Finance Bill — Clause 89 — Report on the Implications for the Tax System of Withdrawal From the European Union — 19 Nov 2018 at 22:15

The majority of MPs voted not to require a report on the outcomes of the negotiations on the withdrawal of the United Kingdom from the European Union leading to the need to amend tax legislation, the fiscal and economic impact of those negotiations and amendments, and comparing the situation with that of an agreement on a negotiated withdrawal agreement and a framework for a future relationship with the European Union.

MPs were considering the Finance Bill[1]

The amendment rejected in this vote was:

  • page 66, line 30, at end insert—

‘(1A) The Chancellor of the Exchequer must, no later than a week after the passing of this Act and before exercising the power in subsection (1), lay before the House of Commons a review of the following matters—

  • (a) the fiscal and economic effects of the exercise of those powers and of the outcome of negotiations for the United Kingdom’s withdrawal from the European Union giving rise to their exercise;
  • (b) a comparison of those fiscal and economic effects with the effects if a negotiated withdrawal agreement and a framework for a future relationship with the EU had been agreed to;
  • (c) any differences in the exercise of those powers in respect of—
  • (i) Great Britain, and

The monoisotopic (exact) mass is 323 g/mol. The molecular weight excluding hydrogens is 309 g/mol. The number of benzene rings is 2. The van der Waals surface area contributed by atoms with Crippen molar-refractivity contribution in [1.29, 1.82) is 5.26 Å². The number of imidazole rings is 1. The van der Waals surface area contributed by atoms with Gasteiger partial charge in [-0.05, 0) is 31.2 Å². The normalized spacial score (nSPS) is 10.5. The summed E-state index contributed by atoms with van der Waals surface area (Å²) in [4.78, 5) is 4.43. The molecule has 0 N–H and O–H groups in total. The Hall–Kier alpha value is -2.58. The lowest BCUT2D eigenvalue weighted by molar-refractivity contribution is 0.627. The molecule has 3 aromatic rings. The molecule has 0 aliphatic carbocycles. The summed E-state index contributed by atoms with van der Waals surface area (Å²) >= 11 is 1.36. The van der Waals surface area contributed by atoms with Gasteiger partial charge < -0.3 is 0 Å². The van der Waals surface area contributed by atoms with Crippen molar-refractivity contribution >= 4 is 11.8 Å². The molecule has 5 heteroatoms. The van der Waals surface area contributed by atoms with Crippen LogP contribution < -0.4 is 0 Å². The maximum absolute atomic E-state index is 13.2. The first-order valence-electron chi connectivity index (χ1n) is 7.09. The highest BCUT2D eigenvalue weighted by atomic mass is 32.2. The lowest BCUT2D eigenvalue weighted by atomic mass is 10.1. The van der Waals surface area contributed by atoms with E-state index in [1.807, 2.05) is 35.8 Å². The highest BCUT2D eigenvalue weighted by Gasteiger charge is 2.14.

• (ii) Northern Ireland;
  • (d) any differential effects in relation to the matters specified in paragraphs (a) and (b) in relation between—
  • (i) Great Britain, and
  • (ii) Northern Ireland.”

Had it not been rejected this amendment would have impacted clause 89[2] of the Bill which empowered the treasury to make amendments to tax legislation in consequence of the United Kingdom withdrawing from the European Union.

Debate in Parliament |

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Party Summary

Votes by party, red entries are votes against the majority for that party.

What is Tell? '+1 tell' means that in addition one member of that party was a teller for that division lobby.

What are Boths? An MP can vote both aye and no in the same division. The boths page explains this.

What is Turnout? This is measured against the total membership of the party at the time of the vote.

PartyMajority (No)Minority (Aye)BothTurnout
Con294 (+2 tell) 0093.7%
Green0 10100.0%
Independent1 2042.9%
Lab0 223 (+2 tell)087.5%
LDem0 10083.3%
PC0 40100.0%
SNP0 32091.4%
Total:295 272090.3%

Rebel Voters - sorted by name

MPs for which their vote in this division differed from the majority vote of their party. You can see all votes in this division, or every eligible MP who could have voted in this division

Sort by: Name | Constituency | Party | Vote

no rebellions

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